Should a native depth-dependent distribution of human meniscus constitutive components be considered in FEA-models of the knee joint?

J.M. Párraga Quiroga, P. Emans, W. Wilson, K. Ito, C.C. van Donkelaar*

*Corresponding author for this work

Research output: Contribution to journalArticleAcademicpeer-review


The depth-dependent matrix composition of articular cartilage is important for its mechanical behavior. It is unknown whether the depth-dependent matrix composition of a meniscus is similarly important for its load-bearing function. The present objective was to determine whether it is necessary to account for the native distribution of matrix components in the cross-sectional plane of the meniscus, when studying its mechanical behavior in numerical models. To address this objective, measured depth-dependent distribution of matrix contents in the human meniscus, and fitted visco-elastic mechanical properties of the collagen were used as input in PEA simulations of a knee joint. The importance of including the depth-dependent matrix component constitution in the meniscus was determined by comparing simulations with an axisymmetric representation of the knee joint, which incorporated either the depth-dependent matrix composition or homogenized matrix.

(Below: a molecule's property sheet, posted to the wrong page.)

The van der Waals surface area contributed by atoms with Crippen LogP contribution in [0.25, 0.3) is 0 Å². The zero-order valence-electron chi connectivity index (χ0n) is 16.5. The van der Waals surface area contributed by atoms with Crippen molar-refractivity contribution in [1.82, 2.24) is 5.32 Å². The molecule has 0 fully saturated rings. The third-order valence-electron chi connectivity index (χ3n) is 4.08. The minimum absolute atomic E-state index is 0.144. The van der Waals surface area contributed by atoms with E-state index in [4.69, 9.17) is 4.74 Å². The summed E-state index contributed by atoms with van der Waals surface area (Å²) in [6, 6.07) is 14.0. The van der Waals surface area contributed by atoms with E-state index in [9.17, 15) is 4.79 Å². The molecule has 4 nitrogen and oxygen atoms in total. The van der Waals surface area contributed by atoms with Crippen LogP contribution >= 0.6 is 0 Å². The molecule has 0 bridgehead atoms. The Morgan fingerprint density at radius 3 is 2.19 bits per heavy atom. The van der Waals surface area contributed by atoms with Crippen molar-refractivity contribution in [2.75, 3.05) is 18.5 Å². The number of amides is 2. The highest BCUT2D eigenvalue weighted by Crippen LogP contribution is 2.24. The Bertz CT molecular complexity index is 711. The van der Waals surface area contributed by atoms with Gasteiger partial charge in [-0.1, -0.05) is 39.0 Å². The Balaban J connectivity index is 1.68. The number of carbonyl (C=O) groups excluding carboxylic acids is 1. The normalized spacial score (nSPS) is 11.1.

Depth-dependent differences in water, collagen and proteoglycan contents were observed, but these were not significantly different. The anterior region, with significantly higher collagen content, was statistically stiffer than the posterior region. However, depth wise, stiffness did not correlate to the constitution of the tissue. GAG content was significantly higher in the posterior than in the anterior region. Visco-elastic properties of meniscus collagen were fitted against tensile test data.

Simulations show that the distribution of stresses and strains in the cartilage is slightly low when the meniscus contains a depth-dependent constitution, but this difference is only modest. Therefore, this study suggests that knee joint mechanics is rather insensitive to the distribution of constitutive components in the cross section of the meniscus, and that the depth-dependent matrix distribution of the meniscus is not essential to be included in axisymmetric computational models of the knee joint. 

Original languageEnglish
Pages (from-to)242-250
Number of pages9
JournalJournal of the mechanical behavior of biomedical materials
Publication statusPublished - Oct 2014


  • Human meniscus contents
  • Meniscus properties
  • Composition based cartilage model
  • Collagen strain
  • Finite element method
  • AREA

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